Israel stays alive in Davis Cup tie as Ram, Erlich win

Andy Ram and Yoni Erlich did their best to atone for last year's surprising defeat in the home tie against Great Britain.

ram erlich 88 (photo credit: )
ram erlich 88
(photo credit: )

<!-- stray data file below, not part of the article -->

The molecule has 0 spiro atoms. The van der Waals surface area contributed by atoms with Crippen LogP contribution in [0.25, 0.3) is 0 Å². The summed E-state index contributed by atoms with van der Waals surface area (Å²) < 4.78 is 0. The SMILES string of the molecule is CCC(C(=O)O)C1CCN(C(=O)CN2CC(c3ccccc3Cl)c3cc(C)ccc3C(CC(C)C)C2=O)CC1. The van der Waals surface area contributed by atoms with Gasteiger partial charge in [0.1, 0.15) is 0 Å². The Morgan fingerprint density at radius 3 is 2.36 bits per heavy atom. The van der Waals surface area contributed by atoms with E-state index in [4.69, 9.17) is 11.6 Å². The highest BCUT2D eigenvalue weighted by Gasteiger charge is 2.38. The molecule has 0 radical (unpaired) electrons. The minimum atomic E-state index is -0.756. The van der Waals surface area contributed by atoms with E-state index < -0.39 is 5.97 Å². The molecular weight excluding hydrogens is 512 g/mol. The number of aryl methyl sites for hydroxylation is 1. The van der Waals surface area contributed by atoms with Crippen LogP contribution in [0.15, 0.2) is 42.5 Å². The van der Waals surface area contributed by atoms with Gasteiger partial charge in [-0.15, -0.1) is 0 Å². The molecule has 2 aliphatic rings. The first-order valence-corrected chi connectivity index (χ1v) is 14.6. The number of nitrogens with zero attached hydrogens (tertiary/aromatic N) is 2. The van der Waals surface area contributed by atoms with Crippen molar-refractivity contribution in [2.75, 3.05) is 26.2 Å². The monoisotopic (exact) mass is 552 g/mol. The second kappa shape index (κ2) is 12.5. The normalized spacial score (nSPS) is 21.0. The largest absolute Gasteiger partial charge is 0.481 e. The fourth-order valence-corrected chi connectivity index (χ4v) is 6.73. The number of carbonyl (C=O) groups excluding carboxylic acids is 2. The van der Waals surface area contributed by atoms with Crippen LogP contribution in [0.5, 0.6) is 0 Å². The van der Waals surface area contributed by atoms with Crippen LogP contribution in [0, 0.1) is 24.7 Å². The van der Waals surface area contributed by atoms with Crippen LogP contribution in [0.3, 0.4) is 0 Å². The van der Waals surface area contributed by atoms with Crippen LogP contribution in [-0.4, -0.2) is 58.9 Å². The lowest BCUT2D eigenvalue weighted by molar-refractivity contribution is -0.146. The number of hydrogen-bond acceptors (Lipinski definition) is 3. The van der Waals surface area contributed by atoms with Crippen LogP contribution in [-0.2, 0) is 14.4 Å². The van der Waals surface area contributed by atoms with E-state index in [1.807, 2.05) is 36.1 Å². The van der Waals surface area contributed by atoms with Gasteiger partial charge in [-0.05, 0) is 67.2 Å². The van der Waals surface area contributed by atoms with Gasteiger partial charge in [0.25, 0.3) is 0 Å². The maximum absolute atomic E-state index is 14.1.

Andy Ram and Yoni Erlich did their best to atone for last year's surprising defeat in the home tie against Great Britain. But in the grand scheme of things, it just may not be enough. Ram and Erlich defeated Janko Tipsarevic and Ilia Bozoljac 6-3, 6-2, 6-4 in the doubles rubber on Saturday at Canada Stadium in Ramat Hasharon to keep Israel alive in the best-of-five Europe/Africa zone, Group I tie against Serbia-Montenegro. But trailing 2-1, the blue-and-white must play flawless tennis on Sunday to advance to the next round. Each squad's top racquet will face off on the final day of play, with Serbian teenager Novak Djokovic the clear favorite against Dudi Sela. Djokovic, ranked 70th in the world, made quick work of Noam Okun (196) on Friday in the tie's second rubber 7-6(2), 7-6(6), 6-2, even though Okun did drag the first two sets into tiebreakers. Israel's best chance to earn a point on the opening day was lost when Sela (170), making his home debut in the competition, got the jitters and fell apart against Tipsarevic (127), losing 7-6(3), 2-6, 6-0, 6-4. Sela broke Tipsarevic early to grab a 3-1 lead and held on until he was serving for set. But twice he lost serve with the set on the line and eventually Tipsarevic took the momentum and went on to finish the set in a tiebreaker. Sela took control in the second set, but things would take a turn for the worse just as he was settling in. With the Israeli up 4-2 and 40-0, he started suffering from cramps. After a lengthy injury timeout, Sela came back and held on for the game and then broke Tipsarevic for the third time in that set to even the score. However, he would pay the price in the next set, as the Serbian swept all six games in just 23 minutes. Sela showed signs of life in the fourth, but that was as much because of Tipsarevic's inability to withstand the pressure from the vocal Israeli crowd as anything else. Sela would fend off six match points - many thanks to Tipsarevic's unforced errors - before conceding the match. The Okun-Djokovic encounter featured two big servers and many baseline blasts. Both held serve throughout the first set until the tiebreaker. Djokovic recorded the match's first break to take a 5-4 lead in the second, but Okun broke back and they went to a second tiebreaker. Okun went ahead and at 5-6 had set point, only for Djokovic to remain calm and win three points in a row to take a commanding lead. The young Serb then won the next five games to send the 3,000-plus fans home disappointed. On Saturday, Ram and Erlich gave Israel its first point of the tie, but now the pressure falls to Sela, who must get the best of Djokovic for the fifth match to have any significance. Sela and Djokovic know each other from the junior ranks, which may give the Israeli some comfort level on the court. If Sela can score the upset, Okun would be the favorite in the deciding rubber. The 27-year-old has twice before won the deciding match in a crucial home tie, most recently against Finland in 2005. On the other hand, Tipsarevic didn't show much mental ability in his first two matches. In a deciding encounter against a more experienced player and what would likely be a vocal crowd, there is every reason to believe Israel could win. But first Sela must come through. Croatia, Argentina, France, Russia and Belarus advance Defending champion Croatia, Argentina, France, Russia and Belarus advanced to the Davis Cup quarterfinals by winning doubles rubbers to open up unbeatable 3-0 leads. Croatia defeated Austria in their first-round tie, Russia beat the Netherlands, Belarus upset 2004 champion Spain, Argentina swept Sweden and France beat Germany.